Set Up A Home Theatre System

Home theatre set-up tips for choosing speaker sizes, wiring your equipment and budgeting so that you can get the best possible sound.

The TV is finally in, your knuckles still aching from the three flights of stairs you and your 2 buddies slowly climbed. It didn't look this heavy at the store. But now it is yours, hovering over the living room in your apartment. There are many other boxes slightly opened in the living room. Speaker wire and countless remote controls are spread across the carpet. The 35-inch set rests cozily on the stand you set up the night before. It's a perfect fit. With a touch of a button, your receiver and all six of your speakers begin to growl, giving life to the image on your new screen. Months of hard work has just paid off as you and your friends sit on the couch, load your favorite DVD, and enjoy a true movie experience. The home theater system you put together may not have been perfect, due to some restrictions and practical limitations, but you were able to get by these hurdles without too much compromise.

So how did you get through the challenges and obstacles, and where did you start? Lets go back into time about 6 months to find out.

Living Space: First floor-- Best scenario-Bass from subwoofer resonates downward. On the first floor, you are closer to the foundation of the building. You should have little to no problems with neighbors (sound wise, anyway.) Second Floor--some problems. If it is the top floor, you may have vaulted ceilings. This affects the sound of your home theater. You are looking for a rectangular area for set-up. Even sides and even ceilings would be the best scenario. Vaulted ceilings tend to lose your sound on one side. It is like being in one room and listening to sound from an adjacent room. Surround parameters in receivers and speaker placement can alleviate this problem.

Setting up your system on a flat wall-Best scenario. Stay away from wall corners to set up. Use a flat wall so that the speakers can be equidistant to each other. Good sound requires measuring between speakers and your TV. If your left main speaker is 3 feet from your TV (Center Position) then your right main speaker should be 3 feet away as well. This is why it is difficult to stuff your home theater in a wall corner.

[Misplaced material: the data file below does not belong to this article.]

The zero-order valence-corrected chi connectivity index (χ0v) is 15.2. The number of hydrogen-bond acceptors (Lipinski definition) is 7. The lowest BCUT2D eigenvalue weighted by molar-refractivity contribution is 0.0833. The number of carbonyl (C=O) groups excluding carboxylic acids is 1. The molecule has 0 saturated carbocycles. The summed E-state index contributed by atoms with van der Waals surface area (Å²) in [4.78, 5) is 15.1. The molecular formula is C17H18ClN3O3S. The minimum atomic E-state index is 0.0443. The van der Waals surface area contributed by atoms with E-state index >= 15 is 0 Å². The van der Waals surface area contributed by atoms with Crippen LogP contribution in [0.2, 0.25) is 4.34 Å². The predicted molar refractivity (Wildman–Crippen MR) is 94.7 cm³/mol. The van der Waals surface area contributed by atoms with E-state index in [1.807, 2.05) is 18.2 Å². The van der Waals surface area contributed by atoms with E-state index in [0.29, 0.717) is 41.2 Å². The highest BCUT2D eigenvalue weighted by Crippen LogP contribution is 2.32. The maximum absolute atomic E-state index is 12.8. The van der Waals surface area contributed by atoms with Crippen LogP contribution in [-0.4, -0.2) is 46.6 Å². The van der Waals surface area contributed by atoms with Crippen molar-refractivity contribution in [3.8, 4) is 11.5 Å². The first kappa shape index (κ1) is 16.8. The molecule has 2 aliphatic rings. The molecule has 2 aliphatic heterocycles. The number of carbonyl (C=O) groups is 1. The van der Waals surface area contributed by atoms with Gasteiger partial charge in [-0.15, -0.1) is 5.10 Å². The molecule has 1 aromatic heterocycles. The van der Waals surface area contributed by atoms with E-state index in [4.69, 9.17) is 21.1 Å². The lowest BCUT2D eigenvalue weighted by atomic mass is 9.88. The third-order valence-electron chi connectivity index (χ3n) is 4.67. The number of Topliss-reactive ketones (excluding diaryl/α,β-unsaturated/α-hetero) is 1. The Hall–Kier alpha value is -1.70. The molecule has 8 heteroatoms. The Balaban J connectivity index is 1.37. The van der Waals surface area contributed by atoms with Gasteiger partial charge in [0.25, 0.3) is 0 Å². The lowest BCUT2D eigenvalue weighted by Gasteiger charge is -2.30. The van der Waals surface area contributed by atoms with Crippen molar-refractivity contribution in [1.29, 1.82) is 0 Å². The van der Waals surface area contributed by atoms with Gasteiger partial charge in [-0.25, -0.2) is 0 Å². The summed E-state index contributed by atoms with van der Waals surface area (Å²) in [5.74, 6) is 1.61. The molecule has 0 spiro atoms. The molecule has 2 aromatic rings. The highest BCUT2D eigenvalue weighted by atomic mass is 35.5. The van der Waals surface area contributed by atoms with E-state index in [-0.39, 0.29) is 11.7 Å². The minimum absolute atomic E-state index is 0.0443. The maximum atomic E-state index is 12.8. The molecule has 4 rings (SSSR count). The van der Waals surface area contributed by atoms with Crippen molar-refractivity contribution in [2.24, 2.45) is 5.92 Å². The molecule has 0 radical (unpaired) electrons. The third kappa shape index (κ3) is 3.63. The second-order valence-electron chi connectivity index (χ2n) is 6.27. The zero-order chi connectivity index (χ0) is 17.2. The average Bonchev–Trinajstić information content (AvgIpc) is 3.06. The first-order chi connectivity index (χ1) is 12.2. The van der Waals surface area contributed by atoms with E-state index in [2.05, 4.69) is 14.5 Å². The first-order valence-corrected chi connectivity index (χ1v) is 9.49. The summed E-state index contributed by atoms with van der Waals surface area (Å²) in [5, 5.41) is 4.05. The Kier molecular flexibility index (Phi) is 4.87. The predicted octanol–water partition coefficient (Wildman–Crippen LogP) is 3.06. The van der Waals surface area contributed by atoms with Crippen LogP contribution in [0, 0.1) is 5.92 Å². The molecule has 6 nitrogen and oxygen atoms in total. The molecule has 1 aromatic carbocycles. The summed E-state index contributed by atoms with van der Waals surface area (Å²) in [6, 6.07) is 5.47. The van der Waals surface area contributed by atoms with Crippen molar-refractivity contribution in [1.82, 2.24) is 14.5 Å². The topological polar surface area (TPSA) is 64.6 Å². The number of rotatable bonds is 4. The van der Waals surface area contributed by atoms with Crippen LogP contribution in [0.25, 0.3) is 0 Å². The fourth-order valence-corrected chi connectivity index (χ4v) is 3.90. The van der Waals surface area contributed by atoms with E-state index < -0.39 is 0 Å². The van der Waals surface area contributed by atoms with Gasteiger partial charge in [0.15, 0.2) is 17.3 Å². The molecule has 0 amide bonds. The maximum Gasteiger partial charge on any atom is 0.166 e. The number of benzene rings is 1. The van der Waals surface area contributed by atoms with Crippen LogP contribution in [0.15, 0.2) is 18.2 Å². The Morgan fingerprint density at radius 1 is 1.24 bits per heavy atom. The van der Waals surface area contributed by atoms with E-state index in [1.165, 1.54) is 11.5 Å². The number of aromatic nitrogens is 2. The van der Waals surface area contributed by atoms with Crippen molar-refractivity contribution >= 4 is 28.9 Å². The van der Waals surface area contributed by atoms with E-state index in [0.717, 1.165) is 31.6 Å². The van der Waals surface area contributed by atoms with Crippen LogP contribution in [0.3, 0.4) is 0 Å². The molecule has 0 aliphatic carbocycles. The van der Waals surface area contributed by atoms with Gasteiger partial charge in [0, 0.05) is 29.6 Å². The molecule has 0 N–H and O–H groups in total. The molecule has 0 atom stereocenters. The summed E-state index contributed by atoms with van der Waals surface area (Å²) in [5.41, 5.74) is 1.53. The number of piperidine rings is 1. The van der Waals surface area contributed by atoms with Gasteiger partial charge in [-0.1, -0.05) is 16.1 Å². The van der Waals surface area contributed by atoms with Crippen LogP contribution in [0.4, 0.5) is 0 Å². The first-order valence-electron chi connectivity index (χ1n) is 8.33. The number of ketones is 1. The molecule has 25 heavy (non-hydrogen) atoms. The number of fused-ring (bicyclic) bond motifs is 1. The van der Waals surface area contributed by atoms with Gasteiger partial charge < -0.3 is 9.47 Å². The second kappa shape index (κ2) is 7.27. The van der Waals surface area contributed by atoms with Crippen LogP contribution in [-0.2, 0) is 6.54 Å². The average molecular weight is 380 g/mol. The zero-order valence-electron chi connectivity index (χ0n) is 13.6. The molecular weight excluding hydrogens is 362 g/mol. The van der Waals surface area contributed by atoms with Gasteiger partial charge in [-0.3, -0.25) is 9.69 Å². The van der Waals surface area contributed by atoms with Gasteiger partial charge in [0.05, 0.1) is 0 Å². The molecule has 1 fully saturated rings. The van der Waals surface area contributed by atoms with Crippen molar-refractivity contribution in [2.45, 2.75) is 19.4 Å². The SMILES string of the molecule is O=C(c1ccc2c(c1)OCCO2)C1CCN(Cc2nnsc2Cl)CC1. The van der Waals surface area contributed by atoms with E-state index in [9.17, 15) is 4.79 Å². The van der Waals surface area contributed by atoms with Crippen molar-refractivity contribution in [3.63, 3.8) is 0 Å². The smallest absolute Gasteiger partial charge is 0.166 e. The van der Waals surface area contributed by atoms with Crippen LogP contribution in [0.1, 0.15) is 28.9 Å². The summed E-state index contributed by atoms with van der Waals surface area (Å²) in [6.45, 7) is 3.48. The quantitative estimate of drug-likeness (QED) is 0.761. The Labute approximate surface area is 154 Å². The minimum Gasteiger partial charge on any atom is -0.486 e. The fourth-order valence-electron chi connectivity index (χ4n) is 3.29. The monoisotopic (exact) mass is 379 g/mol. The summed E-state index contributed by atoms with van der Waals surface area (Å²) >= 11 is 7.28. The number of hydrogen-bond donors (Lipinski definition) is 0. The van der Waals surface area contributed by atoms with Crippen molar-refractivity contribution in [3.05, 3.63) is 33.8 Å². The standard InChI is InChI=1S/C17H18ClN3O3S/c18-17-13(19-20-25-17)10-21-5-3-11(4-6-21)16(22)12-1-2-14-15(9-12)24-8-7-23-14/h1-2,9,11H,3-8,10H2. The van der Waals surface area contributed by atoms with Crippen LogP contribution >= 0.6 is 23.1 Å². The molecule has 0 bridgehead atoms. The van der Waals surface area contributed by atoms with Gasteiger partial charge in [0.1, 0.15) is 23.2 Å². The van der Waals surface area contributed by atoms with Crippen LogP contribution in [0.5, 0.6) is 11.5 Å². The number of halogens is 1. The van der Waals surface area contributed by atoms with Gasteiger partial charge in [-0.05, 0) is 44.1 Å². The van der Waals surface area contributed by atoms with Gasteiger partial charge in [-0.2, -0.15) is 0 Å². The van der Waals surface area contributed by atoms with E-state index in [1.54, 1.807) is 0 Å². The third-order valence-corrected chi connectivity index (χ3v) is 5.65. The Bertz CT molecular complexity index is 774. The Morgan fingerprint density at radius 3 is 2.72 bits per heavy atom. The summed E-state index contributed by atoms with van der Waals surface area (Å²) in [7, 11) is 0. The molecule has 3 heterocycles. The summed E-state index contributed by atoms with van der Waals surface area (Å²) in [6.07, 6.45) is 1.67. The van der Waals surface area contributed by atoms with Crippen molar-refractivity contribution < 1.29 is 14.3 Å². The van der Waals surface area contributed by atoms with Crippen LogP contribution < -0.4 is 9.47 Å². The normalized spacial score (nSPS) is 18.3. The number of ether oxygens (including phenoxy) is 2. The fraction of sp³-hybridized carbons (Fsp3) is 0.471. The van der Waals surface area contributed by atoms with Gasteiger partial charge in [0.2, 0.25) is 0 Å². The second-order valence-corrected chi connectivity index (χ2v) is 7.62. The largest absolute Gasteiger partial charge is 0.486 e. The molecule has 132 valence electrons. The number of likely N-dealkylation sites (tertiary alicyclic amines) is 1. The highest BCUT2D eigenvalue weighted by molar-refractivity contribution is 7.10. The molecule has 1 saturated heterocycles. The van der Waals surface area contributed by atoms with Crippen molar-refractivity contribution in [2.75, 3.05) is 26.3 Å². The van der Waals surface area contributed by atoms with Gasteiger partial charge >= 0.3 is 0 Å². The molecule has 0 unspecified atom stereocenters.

Speaker Buying-Apartment dwelling requires smaller size speakers. Although Tower speakers with integrated subwoofers offer better sound because they work together, and sub crossover points are specific so that every speaker is utilized properly, they are usually much more expensive, a lot bigger and bulkier than satellite systems. Also they cannot be tweaked to your specific room conditions, since crossovers and speaker placement is limited to where you place the tower itself.

Sat-Sub system-This is your best bet. A Sat-Sub system can consist of up to 5 bookshelf speakers (or other small size speakers) and a subwoofer that can be mated to the system. This set-up is more practical, because of size and placement. The smaller the speaker, the more room you have to work with. When buying speakers you must understand the speakers' frequency response, crossover points, its sensitivity rating, recommended amplifier power, impedance, and maximum power handling before clipping. The most important factor is your ears. Listening to a speaker system with your favorite material that you bring from home (CD-DVD-CDR) gives you an advantage. You know when the snare drum is supposed to kick in during your favorite song, and you know how it is supposed to sound like. Don't be afraid to ask the stores employees to mix and match speakers with different receivers and subwoofers. Just because they set-up a system before you walk in the door does not mean it is the best set-up. Usually they will mate the most expensive pieces of gear to certain speakers so that the speakers sound better. Remember that you are on a budget, and you want to hear in a real world setting, with real world equipment that is in your price range, and not that exotic piece of gear that can be traded in for that down payment on a house.

Frequency Response-A measure of what frequencies can be reproduced through the speaker: this means anything below 80hz and that particular speaker cannot reproduce anything above 20KHz. The human ear can hear anything in the 20hz-20, 000hz(20KHz) range, so in this particular set-up you would need a subwoofer that has a frequency response of at least 80hz to take the responsibility off the main speakers. Smaller bookshelf type or satellite type of speakers share a limited frequency response because of their size. Usually you lose out on the low end (subwoofer levels). A typical rating can be 80 Hz-20 kHz.

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